As just discussed, digital image compression techniques can be used to reduce the amount of data required to represent a digital image in a computer. These techniques can reduce the computing costs associated with storing and transmitting digital images. There are, however, significant costs that can be incurred in using these compression techniques. For example, there can be substantial system overhead and time required to perform the compression and decompression operations. In addition, there is a trade off between the use of lossy compression techniques and lossless compression techniques. In general, lossy compression can be used to achieve high compression ratios. Image quality, however, can be significantly degraded. Lossless compression, on the other hand, does not degrade image quality but usually results in relatively low compression ratios.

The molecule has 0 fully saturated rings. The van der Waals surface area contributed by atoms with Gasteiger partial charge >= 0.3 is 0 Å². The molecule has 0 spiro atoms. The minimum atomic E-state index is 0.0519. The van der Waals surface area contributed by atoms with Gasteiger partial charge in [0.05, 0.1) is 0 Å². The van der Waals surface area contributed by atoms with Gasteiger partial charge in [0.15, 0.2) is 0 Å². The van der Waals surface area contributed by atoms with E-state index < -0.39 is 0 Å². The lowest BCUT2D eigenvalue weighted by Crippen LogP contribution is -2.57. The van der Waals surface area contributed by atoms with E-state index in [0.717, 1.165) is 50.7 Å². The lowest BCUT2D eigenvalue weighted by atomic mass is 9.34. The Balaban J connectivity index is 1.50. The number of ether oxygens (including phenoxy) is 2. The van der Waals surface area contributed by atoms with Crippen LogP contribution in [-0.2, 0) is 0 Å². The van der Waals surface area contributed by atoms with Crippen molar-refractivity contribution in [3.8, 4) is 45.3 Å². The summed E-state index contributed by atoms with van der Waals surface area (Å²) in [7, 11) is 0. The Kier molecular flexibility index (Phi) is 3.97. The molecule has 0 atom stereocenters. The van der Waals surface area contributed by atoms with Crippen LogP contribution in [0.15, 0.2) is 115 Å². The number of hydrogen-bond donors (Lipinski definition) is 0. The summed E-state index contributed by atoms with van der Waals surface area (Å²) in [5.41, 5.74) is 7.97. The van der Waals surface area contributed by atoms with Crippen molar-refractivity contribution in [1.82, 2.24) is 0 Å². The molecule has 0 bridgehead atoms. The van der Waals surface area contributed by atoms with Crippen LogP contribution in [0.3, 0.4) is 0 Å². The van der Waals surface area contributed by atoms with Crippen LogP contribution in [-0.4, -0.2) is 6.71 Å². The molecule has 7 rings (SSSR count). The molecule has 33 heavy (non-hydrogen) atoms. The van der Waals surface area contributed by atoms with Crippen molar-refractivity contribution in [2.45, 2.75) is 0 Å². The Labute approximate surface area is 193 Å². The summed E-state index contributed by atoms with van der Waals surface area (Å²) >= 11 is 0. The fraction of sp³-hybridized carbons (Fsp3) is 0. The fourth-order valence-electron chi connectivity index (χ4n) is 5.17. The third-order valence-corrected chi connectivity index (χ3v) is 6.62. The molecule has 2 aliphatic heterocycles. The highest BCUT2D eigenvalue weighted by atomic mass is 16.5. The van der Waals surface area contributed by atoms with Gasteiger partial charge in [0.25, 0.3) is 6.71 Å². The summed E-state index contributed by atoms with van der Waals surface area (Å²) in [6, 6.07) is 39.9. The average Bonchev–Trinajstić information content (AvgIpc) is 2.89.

An apparatus for compressing a digital image comprising a means for decomposing said digital image into a set of tiles and for classifying a tile from said set as a low-detail tile and a means for transform encoding each tile in said set of tiles connected to said decomposing means; said transform encoding means responsive to said decomposing means classifying a tile from said set of tiles as a low detail tile to determine at least one average pixel value from said low detail tile and to create transform coded data for said tile based upon said at least one average pixel value.
FIG. 1 provides a high level diagram of a Compression Apparatus that operates in accordance with the present invention.